The constant improvements in electronics and communications technology has made many things much easier to track, monitor and control.In a hazardex article, The advantages of pervasive sensing, Emerson’s Deanna Johnson describes how sensing technologies, once judiciously used due to installation costs, can be used to solve many challenges in today’s process manufacturing and production facilities.
Deanna opens by defining pervasive sensing:
Pervasive sensing is simply the use of sensors to capture data on anything in a plant that could affect its operation. It is driven to a large extent by the increasing availability of inexpensive sensors – many of them wireless.
She highlights how our automobiles have changed over the years where today’s cars have 15 times the sensors that they did 15 years ago. Some examples include:
Throttle and crankshaft position sensors, along with oxygen sensors, ethanol fuel sensors, injection pressure sensors, engine knock sensors and mass airflow sensors are essential inputs to the engine control computer; they are supplemented by other on-board sensors that aid in maintaining reliability, such as monitoring the levels of engine oil and coolant. They even watch the pressure in each tire, and trigger an alert if pressure drops too low.
For process manufacturers and producers, additional sensors can be used not only to improve process control but also improve:
…worker safety, regulatory compliance, equipment reliability and energy efficiency. It makes it possible to detect and respond to hazards early, protect people and equipment, predict failures and reduce slowdowns and shutdowns. It helps to avoid environmental issues and fines, and to spot potential security threats early.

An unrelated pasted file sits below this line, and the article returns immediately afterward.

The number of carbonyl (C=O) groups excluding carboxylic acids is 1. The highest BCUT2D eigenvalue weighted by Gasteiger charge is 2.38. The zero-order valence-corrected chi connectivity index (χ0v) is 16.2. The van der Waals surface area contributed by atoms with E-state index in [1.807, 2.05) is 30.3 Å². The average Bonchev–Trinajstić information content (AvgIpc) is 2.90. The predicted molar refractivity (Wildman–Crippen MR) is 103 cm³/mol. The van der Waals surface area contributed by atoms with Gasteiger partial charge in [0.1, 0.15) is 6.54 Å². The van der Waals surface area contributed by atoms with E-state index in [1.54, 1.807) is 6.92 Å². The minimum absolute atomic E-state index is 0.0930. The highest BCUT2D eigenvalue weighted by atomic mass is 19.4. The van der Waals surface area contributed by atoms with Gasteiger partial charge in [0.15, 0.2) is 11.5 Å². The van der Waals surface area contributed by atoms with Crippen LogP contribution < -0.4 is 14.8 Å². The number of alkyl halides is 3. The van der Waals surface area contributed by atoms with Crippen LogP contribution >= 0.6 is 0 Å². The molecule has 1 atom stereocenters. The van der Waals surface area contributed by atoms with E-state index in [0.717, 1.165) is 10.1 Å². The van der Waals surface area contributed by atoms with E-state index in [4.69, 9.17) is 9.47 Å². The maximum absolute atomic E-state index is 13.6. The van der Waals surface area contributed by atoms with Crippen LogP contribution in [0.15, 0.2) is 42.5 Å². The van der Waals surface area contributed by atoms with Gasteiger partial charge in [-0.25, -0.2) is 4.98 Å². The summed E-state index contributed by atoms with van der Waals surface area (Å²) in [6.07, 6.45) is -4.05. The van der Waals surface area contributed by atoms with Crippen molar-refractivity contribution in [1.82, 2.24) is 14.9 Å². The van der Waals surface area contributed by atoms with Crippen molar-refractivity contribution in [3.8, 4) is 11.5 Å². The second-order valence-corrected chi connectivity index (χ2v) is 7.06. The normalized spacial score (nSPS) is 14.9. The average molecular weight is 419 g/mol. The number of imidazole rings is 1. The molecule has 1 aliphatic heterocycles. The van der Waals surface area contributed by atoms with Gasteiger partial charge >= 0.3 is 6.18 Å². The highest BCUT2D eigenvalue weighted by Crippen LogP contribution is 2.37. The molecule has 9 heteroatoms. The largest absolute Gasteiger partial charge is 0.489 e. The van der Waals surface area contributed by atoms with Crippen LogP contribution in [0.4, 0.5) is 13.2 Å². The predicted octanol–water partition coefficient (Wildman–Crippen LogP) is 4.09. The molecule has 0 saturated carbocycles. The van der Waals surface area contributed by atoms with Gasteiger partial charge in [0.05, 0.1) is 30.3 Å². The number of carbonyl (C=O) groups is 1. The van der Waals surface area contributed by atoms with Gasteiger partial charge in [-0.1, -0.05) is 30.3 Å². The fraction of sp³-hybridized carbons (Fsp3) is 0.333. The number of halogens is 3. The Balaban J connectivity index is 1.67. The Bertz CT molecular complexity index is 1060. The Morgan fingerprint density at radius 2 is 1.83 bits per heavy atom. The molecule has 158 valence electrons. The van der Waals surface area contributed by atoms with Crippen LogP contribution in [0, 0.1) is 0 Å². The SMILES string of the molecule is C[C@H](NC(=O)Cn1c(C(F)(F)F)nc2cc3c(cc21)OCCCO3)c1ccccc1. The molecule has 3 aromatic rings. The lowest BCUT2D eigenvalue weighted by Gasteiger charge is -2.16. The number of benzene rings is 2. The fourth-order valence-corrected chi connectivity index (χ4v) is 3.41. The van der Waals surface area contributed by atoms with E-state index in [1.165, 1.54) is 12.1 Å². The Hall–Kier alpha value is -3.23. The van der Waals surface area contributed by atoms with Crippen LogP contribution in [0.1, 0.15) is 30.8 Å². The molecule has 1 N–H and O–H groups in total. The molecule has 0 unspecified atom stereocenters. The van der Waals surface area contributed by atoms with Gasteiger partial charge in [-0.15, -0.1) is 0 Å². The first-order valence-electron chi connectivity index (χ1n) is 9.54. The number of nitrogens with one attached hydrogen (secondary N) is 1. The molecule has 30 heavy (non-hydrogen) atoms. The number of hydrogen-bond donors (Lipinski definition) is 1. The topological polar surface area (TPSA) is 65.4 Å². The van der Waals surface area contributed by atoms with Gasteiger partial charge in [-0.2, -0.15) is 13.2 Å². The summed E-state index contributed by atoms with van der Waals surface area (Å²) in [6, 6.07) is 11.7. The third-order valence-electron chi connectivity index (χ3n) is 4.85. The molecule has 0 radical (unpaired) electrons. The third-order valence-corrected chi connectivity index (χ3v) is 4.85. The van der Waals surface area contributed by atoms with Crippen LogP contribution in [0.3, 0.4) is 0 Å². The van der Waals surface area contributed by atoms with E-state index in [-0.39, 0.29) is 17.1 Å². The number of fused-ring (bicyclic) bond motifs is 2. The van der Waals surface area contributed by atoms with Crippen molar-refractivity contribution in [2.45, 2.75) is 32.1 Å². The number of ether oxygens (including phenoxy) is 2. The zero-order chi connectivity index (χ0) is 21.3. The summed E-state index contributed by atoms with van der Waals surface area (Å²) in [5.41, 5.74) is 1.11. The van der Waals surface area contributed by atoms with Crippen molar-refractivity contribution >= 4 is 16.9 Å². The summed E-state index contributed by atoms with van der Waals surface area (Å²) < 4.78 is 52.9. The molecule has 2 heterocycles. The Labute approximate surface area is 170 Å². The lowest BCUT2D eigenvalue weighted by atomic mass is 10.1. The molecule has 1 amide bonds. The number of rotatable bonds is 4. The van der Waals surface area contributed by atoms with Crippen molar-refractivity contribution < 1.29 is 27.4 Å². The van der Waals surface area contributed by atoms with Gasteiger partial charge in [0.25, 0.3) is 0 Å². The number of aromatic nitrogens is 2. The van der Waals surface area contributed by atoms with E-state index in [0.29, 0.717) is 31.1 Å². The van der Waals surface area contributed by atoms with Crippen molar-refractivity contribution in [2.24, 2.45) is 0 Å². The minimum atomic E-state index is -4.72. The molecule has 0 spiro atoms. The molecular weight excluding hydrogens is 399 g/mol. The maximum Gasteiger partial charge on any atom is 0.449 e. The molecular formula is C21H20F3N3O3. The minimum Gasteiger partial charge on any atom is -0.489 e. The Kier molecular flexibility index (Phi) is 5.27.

One of the technology advancements to open up opportunities for pervasive sensing was wireless mesh communications:
A network of small (generally battery-operated) devices communicate with each other and with a central station (Fig. 1); while each device in the network might have a radio range of only a few meters, the devices organise themselves into a self-healing network that can pass messages over considerable distances, route signals around obstacles, and continue to communicate even if several devices go off line.
Deanna notes the importance of applying human centered design principles when these sensing devices are to be used in process-critical (process control and process safety) applications. Sensing devices are typically already connected to the control and safety systems for these applications. Adding more devices needs to not overload operators, but rather inform them of potential situations.
She notes the opportunity to apply pervasive sensing devices in business-critical applications such as site safety, reliability and energy efficiency:
Business-critical data requires a timely response, rather than the immediate response needed by process-critical data. Failure to act on it can lead to things like a plant slowdown or increased energy usage.
Deanna shares examples of business critical applications where advanced sensing can be applied including injection well monitoring replacing manual checks, safety shower monitoring for site safety, leak detection for environmental compliance, pump vibration monitoring and steam trap monitoring for wasted energy.
Read the article for more on each of these examples. Deanna closes:
In the past, pervasive sensing for business-critical applications was impeded by the cost and difficulty of deployment, the complexity of the technology, and the difficulty of accessing and using the resulting data. The cost was high and the information benefit was low. Improvements in instrumentation and analytic software have changed that equation. Pervasive sensing can have profound effects on reliability, safety, efficiency and environmental compliance, and it makes possible analytics-driven predictive maintenance. There is every reason to believe that pervasive sensing will continue to spread through industries of all kinds, where it will have positive impacts on productivity, environmental compliance and profitability.
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